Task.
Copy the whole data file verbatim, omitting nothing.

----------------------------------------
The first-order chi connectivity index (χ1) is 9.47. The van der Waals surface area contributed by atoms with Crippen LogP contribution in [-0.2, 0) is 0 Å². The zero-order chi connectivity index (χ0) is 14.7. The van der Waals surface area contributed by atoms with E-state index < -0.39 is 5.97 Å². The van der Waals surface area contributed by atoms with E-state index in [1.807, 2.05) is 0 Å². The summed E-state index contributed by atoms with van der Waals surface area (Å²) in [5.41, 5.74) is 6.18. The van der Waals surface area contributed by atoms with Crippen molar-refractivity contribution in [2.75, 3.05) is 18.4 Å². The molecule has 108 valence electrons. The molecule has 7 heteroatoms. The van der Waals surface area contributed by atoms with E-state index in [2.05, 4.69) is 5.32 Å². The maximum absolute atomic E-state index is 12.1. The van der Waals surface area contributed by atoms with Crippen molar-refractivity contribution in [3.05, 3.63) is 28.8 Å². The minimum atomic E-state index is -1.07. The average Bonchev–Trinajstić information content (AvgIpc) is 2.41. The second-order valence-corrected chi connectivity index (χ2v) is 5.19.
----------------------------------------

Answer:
The first-order chi connectivity index (χ1) is 9.47. The van der Waals surface area contributed by atoms with Crippen LogP contribution in [-0.2, 0) is 0 Å². The zero-order chi connectivity index (χ0) is 14.7. The van der Waals surface area contributed by atoms with E-state index < -0.39 is 5.97 Å². The van der Waals surface area contributed by atoms with E-state index in [1.807, 2.05) is 0 Å². The summed E-state index contributed by atoms with van der Waals surface area (Å²) in [5.41, 5.74) is 6.18. The van der Waals surface area contributed by atoms with Crippen molar-refractivity contribution in [2.75, 3.05) is 18.4 Å². The molecule has 108 valence electrons. The molecule has 7 heteroatoms. The van der Waals surface area contributed by atoms with E-state index in [2.05, 4.69) is 5.32 Å². The maximum absolute atomic E-state index is 12.1. The van der Waals surface area contributed by atoms with Crippen molar-refractivity contribution in [3.05, 3.63) is 28.8 Å². The minimum atomic E-state index is -1.07. The average Bonchev–Trinajstić information content (AvgIpc) is 2.41. The second-order valence-corrected chi connectivity index (χ2v) is 5.19.